How to check whether a foreclosure is in the works
Last week I wrote a blog post about the time frame for short sale approvals being tough to predict. In fact, I said that not even Nostradamus could make that prediction. That being said, there is one component of a distressed property transaction that can be predicted with absolute certainty. And… that’s the date of the Trustee’s Sale (a.k.a. foreclosure sale).*
In the state of California, when a Notice of Trustee’s Sale is recorded, this usually means that the Trustee’s Sale will occur in 21 days. The specific sale date is mentioned in the Notice. That date can be seen as an absolute.
When you are negotiating or processing a short sale, it is important to be mindful of the date of the Trustee’s Sale. Sometimes the mortgage lender may be willing to postpone this date in order to review (or continue to review) the property for short sale approval. Whatever the case, if you are not keeping track of the date, then the subject property might be a subject REO listing for one of your colleagues.
There are several ways to keep track of those foreclosure dates.
First, when you take a short sale listing, ask the seller how many mortgage payments s/he has missed. If the answer is ‘none’, ask him or her to alert you if and when s/he begins to miss payments. When sellers begin to miss payments, things start to happen.
Second, order a property profile or preliminary title report from a local title company. This report will include a list or any liens recorded against the property. A review of this document will let you know whether the foreclosure process has begun. In short sales, you are working against the clock (which stops on the foreclosure sale date), and it’s best to know when the clock may stop ticking!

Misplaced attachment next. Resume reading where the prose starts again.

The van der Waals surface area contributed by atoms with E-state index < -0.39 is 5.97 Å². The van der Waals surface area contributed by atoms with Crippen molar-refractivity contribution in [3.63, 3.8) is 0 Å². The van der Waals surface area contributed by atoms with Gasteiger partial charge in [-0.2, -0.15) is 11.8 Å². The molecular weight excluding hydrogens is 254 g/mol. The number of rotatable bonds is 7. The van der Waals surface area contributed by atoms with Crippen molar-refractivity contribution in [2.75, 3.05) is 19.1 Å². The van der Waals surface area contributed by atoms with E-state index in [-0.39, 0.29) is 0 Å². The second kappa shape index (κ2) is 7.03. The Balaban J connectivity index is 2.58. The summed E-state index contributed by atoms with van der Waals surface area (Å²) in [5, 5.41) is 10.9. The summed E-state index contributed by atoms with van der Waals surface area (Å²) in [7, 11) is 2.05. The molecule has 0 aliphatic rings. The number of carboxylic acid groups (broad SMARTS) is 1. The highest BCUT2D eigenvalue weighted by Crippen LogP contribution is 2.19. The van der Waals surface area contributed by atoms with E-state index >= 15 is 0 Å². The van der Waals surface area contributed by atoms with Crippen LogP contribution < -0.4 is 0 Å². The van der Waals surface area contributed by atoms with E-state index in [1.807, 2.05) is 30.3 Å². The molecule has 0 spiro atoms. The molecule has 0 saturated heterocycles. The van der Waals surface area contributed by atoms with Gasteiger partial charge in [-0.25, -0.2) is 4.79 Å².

Another way to gauge the foreclosure sale time frame is to ask the mortgage lender. Give the mortgage lender a call and ask whether foreclosure proceedings have begun and whether a sale date has been scheduled for the property. Note that frequently when you contact your mortgage lender you may be calling another state (or country). So, while you may fully understand the foreclosure laws and lingo for your state, the individual on the other end of the phone may be using different vocabulary to discuss the very same thing.
I once contacted a lender and asked whether a Notice of Default had been recorded against a specific property. I realized after a little while that the woman on the other end of the phone had no idea what I was talking about BUT she did tell me that foreclosure proceedings had begun on a specific date (which was akin to the very same thing).
Lastly, make sure to keep all of the information you collect in one place (your communication log)—including the names of the individuals that you speak with, any emails that they may send, and all of the details they can provide. Recently, the postponement of a Trustee’s Sale for one of my files was denied by Fannie Mae. But, because I kept extremely good records, I was able to use a copy of a Bank of America employee’s single sentence email to convince Bank of America and Fannie Mae to postpone the sale—15 minutes before the sale was set to occur! It took time and energy, but I was pleased to be able to get the job done.
Keeping accurate records and familiarizing yourself with local foreclosure laws and time frames will really help you to be more successful in your short sale negotiations.
*Please note that foreclosure laws differ from state to state. If you are unfamiliar with the foreclosure laws and time frames in your state, consult your local Realtor® Board or an attorney. And… there is always Google.